Comparing Ultralight Towels
Towels can be incredibly handy around camp, from drying off after a swim to sponging dew and condensation from your tent. I often carry only a bandana as an absorbant cloth and on those cool mornings when the tent is covered in dew, I often wish I had something better to wipe off all of that moisture before packing the tent away. I’ve had a large (~16×40) Packtowl for years and on the occasions I bring it, I’m usually glad to have it. It’s highly absorbent, dries pretty fast, and comes in handy as a sit pad. But at 4.7oz, it’s a bit heavy and most of the time it’s far more than I need.
In this post, I’ll take a look at quite a few popular, modern, options for an ultralight camp towel. To be clear, these aren’t the type of towels you’ll lay down to bask in the sun on, or snuggle into after a refreshing swim. These are minimalist, utilitarian, tools. I’m looking for something that doesn’t weigh a lot but will absorb a lot of water and let go of a lot of water. I’ll wring it out a few times while drying off condensation if it saves a few grams, that’s OK. If it feels nice to the touch, that’s a bonus!
My Old Packtowl
What To Look For
Let’s start with the most apparent and qualitative features: size and feel. Both of these are going to be driven largely by personal preference, but in the search of ultralight, I won’t be looking for anything as large as what you might consider a body towel for home use. Looking at this chart below, from Packtowl, I have found something close to the “Hand” size to be a pretty good in use and plenty for drying off even after a river bath. Anything larger is often bulkier and heavier than necessary. Smaller can be OK if you don’t mind that slightly moist and cold feeling when drying off with an already damp towel. And if I am not taking a dip in a lake or river, I find the “Face” size is really all I need.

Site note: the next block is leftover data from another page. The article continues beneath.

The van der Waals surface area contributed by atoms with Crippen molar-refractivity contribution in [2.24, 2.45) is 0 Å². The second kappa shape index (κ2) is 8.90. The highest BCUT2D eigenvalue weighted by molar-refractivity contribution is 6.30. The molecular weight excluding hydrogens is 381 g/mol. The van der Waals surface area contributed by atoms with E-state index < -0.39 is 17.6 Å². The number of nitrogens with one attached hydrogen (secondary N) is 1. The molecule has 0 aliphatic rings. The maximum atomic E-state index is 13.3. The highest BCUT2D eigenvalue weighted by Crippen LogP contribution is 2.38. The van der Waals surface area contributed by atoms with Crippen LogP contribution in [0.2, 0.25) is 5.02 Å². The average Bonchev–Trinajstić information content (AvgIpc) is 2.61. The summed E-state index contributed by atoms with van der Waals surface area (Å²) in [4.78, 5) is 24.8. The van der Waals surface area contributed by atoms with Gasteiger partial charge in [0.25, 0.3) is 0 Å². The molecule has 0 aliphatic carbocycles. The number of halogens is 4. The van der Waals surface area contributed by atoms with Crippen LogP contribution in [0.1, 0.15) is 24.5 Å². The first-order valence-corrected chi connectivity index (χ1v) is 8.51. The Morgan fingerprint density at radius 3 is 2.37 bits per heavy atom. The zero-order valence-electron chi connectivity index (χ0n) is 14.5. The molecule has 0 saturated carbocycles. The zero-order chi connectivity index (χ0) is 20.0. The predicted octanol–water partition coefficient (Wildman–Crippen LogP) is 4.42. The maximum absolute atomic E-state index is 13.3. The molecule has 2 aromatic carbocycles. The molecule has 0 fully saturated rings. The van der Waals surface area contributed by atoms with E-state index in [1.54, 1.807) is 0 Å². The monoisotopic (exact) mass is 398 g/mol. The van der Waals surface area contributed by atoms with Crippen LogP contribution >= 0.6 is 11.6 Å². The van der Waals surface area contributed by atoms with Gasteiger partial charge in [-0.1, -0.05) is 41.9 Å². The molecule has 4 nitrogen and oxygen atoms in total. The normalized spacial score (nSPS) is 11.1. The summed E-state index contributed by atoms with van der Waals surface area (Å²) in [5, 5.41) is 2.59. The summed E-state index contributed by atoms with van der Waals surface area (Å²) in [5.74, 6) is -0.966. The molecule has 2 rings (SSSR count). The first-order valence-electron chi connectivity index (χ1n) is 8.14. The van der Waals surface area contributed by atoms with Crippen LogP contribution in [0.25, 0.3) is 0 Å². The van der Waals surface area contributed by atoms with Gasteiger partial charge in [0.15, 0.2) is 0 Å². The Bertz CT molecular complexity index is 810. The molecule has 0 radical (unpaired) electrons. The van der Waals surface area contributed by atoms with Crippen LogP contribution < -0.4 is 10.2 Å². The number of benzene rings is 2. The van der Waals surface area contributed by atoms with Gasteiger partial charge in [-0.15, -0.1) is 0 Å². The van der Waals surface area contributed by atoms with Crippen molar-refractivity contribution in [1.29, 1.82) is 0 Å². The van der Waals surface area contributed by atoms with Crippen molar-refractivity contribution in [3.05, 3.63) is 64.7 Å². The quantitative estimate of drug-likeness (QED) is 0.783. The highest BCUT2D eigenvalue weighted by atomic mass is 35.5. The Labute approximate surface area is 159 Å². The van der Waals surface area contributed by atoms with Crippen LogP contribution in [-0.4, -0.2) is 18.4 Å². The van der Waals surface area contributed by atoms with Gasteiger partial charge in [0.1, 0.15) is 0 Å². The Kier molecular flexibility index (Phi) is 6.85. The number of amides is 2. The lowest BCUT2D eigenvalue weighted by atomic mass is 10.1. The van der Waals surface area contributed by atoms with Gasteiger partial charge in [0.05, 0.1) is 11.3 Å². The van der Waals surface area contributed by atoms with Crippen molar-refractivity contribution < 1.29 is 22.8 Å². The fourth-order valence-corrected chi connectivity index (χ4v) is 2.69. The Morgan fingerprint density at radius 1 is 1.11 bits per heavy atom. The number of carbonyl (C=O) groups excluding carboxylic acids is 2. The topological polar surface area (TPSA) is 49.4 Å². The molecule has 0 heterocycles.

Most of the manufacturers of proper towels, like Packtowl, REI, and Sea to Summit, offer towels in multiple sizes. If the sizes I have linked here aren’t to your preferences, check to see if they offer alternative sizes.
More subjective than size, though, is wow these various towels feel. Or at least how much you care about it. The softest tend to have a plusher hand-feel, like the REI Multi Towel Lite, and while the thinner ultralight towels like the Sea to Summit Airlite or the Matador NanoDry Towel are soft to the touch, they can initially feel like they are just moving the water across your skin. And some, like the Mighty Cleaner Shammy or the Sweedish Dishcloth, dry hard. They won’t feel soft to the touch until they are moistened.
I’ll rank each on a scale of 1-5, with 1 being the softest.
The fiber content of these towels does affect how they feel, though you’ll find synthetic materials at both ends of the spectrum. And this is another subjective factor that may be important to some so I will summarize the fiber content in an appendix. The considerations are typically the introduction of microplastics from some (not all) synthetic fibers, the chemicals used to process and create the fibers, and the tendency of some synthetics to get “funky”. Personally, after more than ten years of use (and probably closer to 20) I can’t say that my Packtowl, which is a blend of polyester and nylon, has any discernable odor. Sportswear that absorbs sweat earns this reputation faithfully, but I can’t say I’ve had this experience with towels. Something to consider though.